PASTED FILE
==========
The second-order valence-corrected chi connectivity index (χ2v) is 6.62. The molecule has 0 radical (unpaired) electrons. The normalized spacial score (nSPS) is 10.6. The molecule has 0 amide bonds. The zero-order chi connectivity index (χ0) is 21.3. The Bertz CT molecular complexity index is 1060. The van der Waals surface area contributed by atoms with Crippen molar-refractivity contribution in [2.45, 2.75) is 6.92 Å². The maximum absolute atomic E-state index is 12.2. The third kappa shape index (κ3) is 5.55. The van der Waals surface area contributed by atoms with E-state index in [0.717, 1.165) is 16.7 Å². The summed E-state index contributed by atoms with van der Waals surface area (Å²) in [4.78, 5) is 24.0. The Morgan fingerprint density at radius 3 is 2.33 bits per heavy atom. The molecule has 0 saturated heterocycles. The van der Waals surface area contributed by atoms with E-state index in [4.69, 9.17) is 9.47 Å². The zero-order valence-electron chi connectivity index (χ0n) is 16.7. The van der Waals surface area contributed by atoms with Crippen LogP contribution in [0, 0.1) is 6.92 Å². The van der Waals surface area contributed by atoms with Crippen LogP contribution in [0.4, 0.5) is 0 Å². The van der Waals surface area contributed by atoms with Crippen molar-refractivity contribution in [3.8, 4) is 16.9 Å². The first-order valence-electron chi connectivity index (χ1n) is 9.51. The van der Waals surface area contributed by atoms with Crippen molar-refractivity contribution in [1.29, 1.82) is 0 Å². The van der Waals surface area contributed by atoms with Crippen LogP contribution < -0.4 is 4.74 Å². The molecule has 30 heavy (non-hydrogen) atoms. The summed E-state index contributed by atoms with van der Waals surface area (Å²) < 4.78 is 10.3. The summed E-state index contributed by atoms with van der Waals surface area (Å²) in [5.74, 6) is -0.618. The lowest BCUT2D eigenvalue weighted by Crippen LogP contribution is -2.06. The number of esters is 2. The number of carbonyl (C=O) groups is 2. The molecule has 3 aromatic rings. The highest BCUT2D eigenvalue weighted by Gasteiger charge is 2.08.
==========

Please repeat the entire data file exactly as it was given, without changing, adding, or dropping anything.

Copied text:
The second-order valence-corrected chi connectivity index (χ2v) is 6.62. The molecule has 0 radical (unpaired) electrons. The normalized spacial score (nSPS) is 10.6. The molecule has 0 amide bonds. The zero-order chi connectivity index (χ0) is 21.3. The Bertz CT molecular complexity index is 1060. The van der Waals surface area contributed by atoms with Crippen molar-refractivity contribution in [2.45, 2.75) is 6.92 Å². The maximum absolute atomic E-state index is 12.2. The third kappa shape index (κ3) is 5.55. The van der Waals surface area contributed by atoms with E-state index in [0.717, 1.165) is 16.7 Å². The summed E-state index contributed by atoms with van der Waals surface area (Å²) in [4.78, 5) is 24.0. The Morgan fingerprint density at radius 3 is 2.33 bits per heavy atom. The molecule has 0 saturated heterocycles. The van der Waals surface area contributed by atoms with E-state index in [4.69, 9.17) is 9.47 Å². The zero-order valence-electron chi connectivity index (χ0n) is 16.7. The van der Waals surface area contributed by atoms with Crippen LogP contribution in [0, 0.1) is 6.92 Å². The van der Waals surface area contributed by atoms with Crippen LogP contribution in [0.4, 0.5) is 0 Å². The van der Waals surface area contributed by atoms with Crippen molar-refractivity contribution in [3.8, 4) is 16.9 Å². The first-order valence-electron chi connectivity index (χ1n) is 9.51. The van der Waals surface area contributed by atoms with Crippen molar-refractivity contribution in [1.29, 1.82) is 0 Å². The van der Waals surface area contributed by atoms with Crippen LogP contribution < -0.4 is 4.74 Å². The molecule has 30 heavy (non-hydrogen) atoms. The summed E-state index contributed by atoms with van der Waals surface area (Å²) < 4.78 is 10.3. The summed E-state index contributed by atoms with van der Waals surface area (Å²) in [5.74, 6) is -0.618. The lowest BCUT2D eigenvalue weighted by Crippen LogP contribution is -2.06. The number of esters is 2. The number of carbonyl (C=O) groups is 2. The molecule has 3 aromatic rings. The highest BCUT2D eigenvalue weighted by Gasteiger charge is 2.08.